Unfinished Business: Women Men Work Family

Unfinished Business: Women Men Work Family

by Anne-Marie Slaughter

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Overview

Includes a new afterword by the author • “Slaughter’s gift for illuminating large issues through everyday human stories is what makes this book so necessary for anyone who wants to be both a leader at work and a fully engaged parent at home.”—Arianna Huffington

NAMED ONE OF THE BEST BOOKS OF THE YEAR BY THE WASHINGTON POST, NPR, AND THE ECONOMIST 

When Anne-Marie Slaughter accepted her dream job as the first female director of policy planning at the U.S. State Department in 2009, she was confident she could juggle the demands of her position in Washington, D.C., with the responsibilities of her family life in suburban New Jersey. Her husband and two young sons encouraged her to pursue the job; she had a tremendously supportive boss, Secretary of State Hillary Clinton; and she had been moving up on a high-profile career track since law school. But then life intervened. Parenting needs caused her to make a decision to leave the State Department and return to an academic career that gave her more time for her family.

The reactions to her choice to leave Washington because of her kids led her to question the feminist narrative she grew up with. Her subsequent article for The Atlantic, “Why Women Still Can’t Have It All,” created a firestorm, sparked intense national debate, and became one of the most-read pieces in the magazine’s history.

Since that time, Anne-Marie Slaughter has pushed forward, breaking free of her long-standing assumptions about work, life, and family. Though many solutions have been proposed for how women can continue to break the glass ceiling or rise above the “motherhood penalty,” women at the top and the bottom of the income scale are further and further apart.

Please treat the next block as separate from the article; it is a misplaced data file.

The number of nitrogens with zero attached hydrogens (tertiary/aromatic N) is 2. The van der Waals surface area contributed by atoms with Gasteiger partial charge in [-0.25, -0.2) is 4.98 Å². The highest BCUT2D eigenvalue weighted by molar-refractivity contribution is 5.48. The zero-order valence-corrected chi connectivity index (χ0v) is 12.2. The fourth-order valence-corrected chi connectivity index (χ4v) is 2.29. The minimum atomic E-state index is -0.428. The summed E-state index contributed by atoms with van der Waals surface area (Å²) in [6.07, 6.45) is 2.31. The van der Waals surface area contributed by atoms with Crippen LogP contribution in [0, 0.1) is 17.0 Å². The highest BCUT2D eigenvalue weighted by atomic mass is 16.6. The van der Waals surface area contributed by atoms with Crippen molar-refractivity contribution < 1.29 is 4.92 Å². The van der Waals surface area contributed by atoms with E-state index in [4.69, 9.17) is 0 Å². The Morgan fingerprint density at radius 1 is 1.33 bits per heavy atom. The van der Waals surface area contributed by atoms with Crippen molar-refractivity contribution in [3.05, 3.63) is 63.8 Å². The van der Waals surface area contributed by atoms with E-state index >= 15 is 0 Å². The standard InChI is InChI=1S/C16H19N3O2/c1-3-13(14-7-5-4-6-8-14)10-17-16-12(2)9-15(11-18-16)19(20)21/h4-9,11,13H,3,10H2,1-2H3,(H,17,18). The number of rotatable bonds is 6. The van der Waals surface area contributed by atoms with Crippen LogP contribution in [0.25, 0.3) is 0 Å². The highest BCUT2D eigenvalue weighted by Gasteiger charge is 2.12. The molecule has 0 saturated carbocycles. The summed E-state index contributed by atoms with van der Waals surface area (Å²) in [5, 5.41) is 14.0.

Now, in her refreshing and forthright voice, Anne-Marie Slaughter returns with her vision for what true equality between men and women really means, and how we can get there. She uncovers the missing piece of the puzzle, presenting a new focus that can reunite the women’s movement and provide a common banner under which both men and women can advance and thrive.

With moving personal stories, individual action plans, and a broad outline for change, Anne-Marie Slaughter reveals a future in which all of us can finally finish the business of equality for women and men, work and family.

“I’m confident that you will be left with Anne-Marie’s hope and optimism that we can change our points of view and policies so that both men and women can fully participate in their families and use their full talents on the job.”—Hillary Rodham Clinton

Editorial Reviews

From the Publisher

An eye-opening call to action from someone who rethought the whole notion of ‘having it all,’ Unfinished Business could change how many of us approach our most important business: living.”People